On the other hand, Khatija took this opportunity to show-off how she exercises her will, being covered from head to toe in an attire that is a hallmark of suppressive regimes such as Saudia Arabia and Iran and other hardliner communities.
Khatija posted on FaceBook, “I would like to say that the attire I wear or the choices I make in my life does not have anything to do with my parents. The veil has been my personal choice with complete acceptance and honour. I am a sane mature adult who knows to make my choices in life.”
It was bizarre to see her sanitising this modesty culture as a symbol of freedom of choice that paves the way for women’s exploitation in a superstitious society where privileged daughters like Khatija might have enjoyed the freedom of wearing a burqa but other women face death or violence at home for not doing the same thing.
This distortion of “freedom of choice” is deeply enmeshed and embedded in discriminatory practices which applies only on women in the name of modesty.
In reality, the right to make a choice has seldom been extended to Muslim women who have to conform not only to the religious orthodoxy but also to the imposed superstitious societal norms.
Her niqab reflected volumes about indoctrination within Indian Muslim community where a few years back a father killed his four year old girl by repeatedly thrashing her to the ground merely for failing to notice that her dupatta (headgear) had slipped off her head while having food with her mother. The little girl faced such brutality for deeming to be immodest in the eyes of her extremist father. Killing a child for not being enough modest is the level of sickness that festers within this so-called modesty culture.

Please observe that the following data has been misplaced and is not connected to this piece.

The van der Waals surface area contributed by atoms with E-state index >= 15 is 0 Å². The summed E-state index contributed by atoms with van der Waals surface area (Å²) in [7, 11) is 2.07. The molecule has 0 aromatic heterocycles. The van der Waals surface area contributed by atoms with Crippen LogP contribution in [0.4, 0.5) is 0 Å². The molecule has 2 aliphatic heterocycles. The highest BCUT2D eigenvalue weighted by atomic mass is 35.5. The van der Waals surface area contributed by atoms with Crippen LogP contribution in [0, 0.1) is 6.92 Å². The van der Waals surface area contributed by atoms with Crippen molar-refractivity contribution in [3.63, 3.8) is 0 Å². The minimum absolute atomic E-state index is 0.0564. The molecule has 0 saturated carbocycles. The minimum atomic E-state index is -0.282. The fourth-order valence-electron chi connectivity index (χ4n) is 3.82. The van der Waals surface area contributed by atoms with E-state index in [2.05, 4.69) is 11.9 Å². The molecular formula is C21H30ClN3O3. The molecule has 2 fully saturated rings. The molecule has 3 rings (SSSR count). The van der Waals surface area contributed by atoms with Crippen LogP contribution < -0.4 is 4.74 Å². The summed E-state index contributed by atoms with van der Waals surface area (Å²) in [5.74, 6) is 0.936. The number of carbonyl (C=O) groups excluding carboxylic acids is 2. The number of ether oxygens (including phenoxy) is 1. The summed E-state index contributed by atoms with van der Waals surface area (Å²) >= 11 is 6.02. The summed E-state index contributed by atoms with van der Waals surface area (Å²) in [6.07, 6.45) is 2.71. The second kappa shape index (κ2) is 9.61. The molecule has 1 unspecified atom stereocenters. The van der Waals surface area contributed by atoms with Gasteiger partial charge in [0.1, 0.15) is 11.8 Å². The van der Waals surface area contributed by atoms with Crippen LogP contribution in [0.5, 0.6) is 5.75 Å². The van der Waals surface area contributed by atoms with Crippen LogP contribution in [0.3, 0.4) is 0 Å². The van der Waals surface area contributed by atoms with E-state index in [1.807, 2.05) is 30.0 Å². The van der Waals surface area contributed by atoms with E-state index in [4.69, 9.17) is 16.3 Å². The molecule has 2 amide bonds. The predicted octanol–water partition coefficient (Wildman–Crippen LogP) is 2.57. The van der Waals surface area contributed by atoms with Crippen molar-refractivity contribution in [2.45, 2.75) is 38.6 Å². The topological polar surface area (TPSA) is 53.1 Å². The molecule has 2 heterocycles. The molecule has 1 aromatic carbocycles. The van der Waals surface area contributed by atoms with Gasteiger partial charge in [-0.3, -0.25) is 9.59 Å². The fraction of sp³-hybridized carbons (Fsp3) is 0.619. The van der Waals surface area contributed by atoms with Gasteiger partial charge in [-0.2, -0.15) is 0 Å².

Khatija, whether unwittingly or deliberately, chose to manifest modesty in a regressive way while brushing aside this deeply disturbing aspect of the oppressive tradition of veiling that reduces a woman’s integrity to being a merely sinful object. She may have been applauded for being outspoken as niqab-wearing independent Muslim woman but her appearance in niqab conveyed a misleading message that doesn’t resonate with the courageous Muslim women who are defying patriarchy at the risk of their lives in suppressive cultures.
It doesn’t represent helpless Indian women who are trying to escape the misogynistic mindset that implies, “women who don’t wear hijab properly are tempting men like cut watermelon on display.”